In North Park, Homebrew Fest is the new bake sale

Posted: November 6th, 2015 | Featured, Lifestyle, North Park, Parenting | 1 Comment

By Andy Hinds | Parenting

I bumped into a friend at a soon-to-be defunct grocery store in North Park, a guy who sometimes likes to bait me for my goody-goody populist idealism. He was coming in as I was going out.

“Hey, I saw that flier for your fundraiser for the PTA,” he said, as we blocked the exit.

Andy Hinds

Andy Hinds

“The foundation,” I corrected. Childless, this friend is unversed in the nuances of elementary school activism.

“Yeah, yeah, that. So, how can you guys get away with having a beer fest as a school fundraiser?”

He was speaking of the inaugural San Diego Homebrew Festival & Competition on Nov. 15, the biggest fundraising event ever thrown by Friends of Jefferson, the foundation that supports Jefferson Elementary, the North Park neighborhood’s public elementary school.

“Well, that’s the beauty of having a foundation,” I said. “We can kind of do whatever we want. It’s not like a PTA, which is a national organization where you have a bunch of rules and regulations. Anyway, the school is located right in the epicenter of the San Diego craft beer scene, so what could be a better way to get our community involved with the school than through celebrating beer?”

“Mmm, OK …” He was not totally persuaded.

“Look. Homebrewing is all science-y, right?” I said. “There’s, like, chemistry involved. Plus technology. And engineering. Also math, probably.”


“But it’s an art, too.”

“Sure, I guess.”

“Jefferson is a STEAM (Science, Technology, Engineering, Arts and Math) Magnet school! Homebrewing is, like, the culmination of all those disciplines!”

“Yeah, but still …”

“It’s not like it’s gonna be at school,” I said, sensing his continued resistance to the idea. “It’s in the lot behind Observatory North Park — the old North Park Theatre. Kids can’t even go; it’s only for 21 and older. You can get tickets online at”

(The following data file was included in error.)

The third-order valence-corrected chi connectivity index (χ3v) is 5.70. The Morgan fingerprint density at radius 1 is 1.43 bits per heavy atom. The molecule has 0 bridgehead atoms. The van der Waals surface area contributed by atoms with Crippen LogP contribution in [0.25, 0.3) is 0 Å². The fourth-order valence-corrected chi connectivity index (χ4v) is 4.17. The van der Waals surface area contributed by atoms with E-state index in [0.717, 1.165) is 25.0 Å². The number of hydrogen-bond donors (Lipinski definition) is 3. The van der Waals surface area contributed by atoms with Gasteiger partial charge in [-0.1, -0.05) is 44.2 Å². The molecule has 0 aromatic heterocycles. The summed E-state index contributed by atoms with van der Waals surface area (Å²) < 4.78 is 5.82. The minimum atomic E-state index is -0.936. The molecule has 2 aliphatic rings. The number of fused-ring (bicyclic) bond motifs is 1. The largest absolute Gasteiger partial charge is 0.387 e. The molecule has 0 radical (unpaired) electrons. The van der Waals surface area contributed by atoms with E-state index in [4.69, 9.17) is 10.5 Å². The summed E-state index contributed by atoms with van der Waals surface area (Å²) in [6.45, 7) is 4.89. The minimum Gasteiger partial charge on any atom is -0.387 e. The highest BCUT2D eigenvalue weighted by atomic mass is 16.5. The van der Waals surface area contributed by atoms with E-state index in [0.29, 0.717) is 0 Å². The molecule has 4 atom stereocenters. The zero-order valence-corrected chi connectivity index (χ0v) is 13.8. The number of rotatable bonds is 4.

“Yeah, yeah, yeah. Spare me the sales pitch.”

“You can get in for free if you volunteer,” I said. “You want to volunteer?”

“Maybe,” he said. “I’ll think about it. Hey, answer me this though: How is it fair that you guys are raising money just for your kids’ public school, while public schools in other neighborhoods where maybe they don’t have parents with the time or ability to raise money don’t have that luxury?”

“You’re right, it’s not fair,” I said. “It’s not fair at all. But it’s the system that we’ve got.” And then I launched into a detailed explanation of said system, the automatic doors opening with every wave of my arms as I drew graphs and pie charts in the air, including a sidebar about the unintended consequences of the “school choice” movement, through which we ended up with a vicious cycle wherein families who have the skills, time, connections and money to make a difference at their local school choose instead to go to a school that seems “better,” based on test scores, and, let’s face it, demographic data (i.e. race).

The long and short of my pro-foundation argument was that school budgets have been cut to the bone, and every year school administrations scramble to pay the bills for providing their students with a quality education. We want our principal to be leading the faculty and students, not scratching around for change under the sofa cushions. Yes, it’s true that since the majority of Jefferson students are classified as “socioeconomically disadvantaged,” the school is entitled to extra federal funds under the Title I program. But that money has a lot of strings attached and can’t be used for anything outside the fed’s definition of “help[ing] ensure all children meet challenging state academic standards.”

“But still,” my friend continued, “if the basic educational needs are met, shouldn’t that be enough to expect from a public school?”

“I guess you could say that,” I said. “And don’t get me wrong, Jefferson is a great school that offers way more enrichment-type-stuff than you would think, based on how people talk about the shameful state of public education. My kids have Spanish, dance and art classes in addition to the basics. But some of that is funded by a federal grant the school got that is going to dry up soon, some of it was offered for free by very generous outside educational organizations, and all of it requires a lot of juggling and begging on the part of the principal.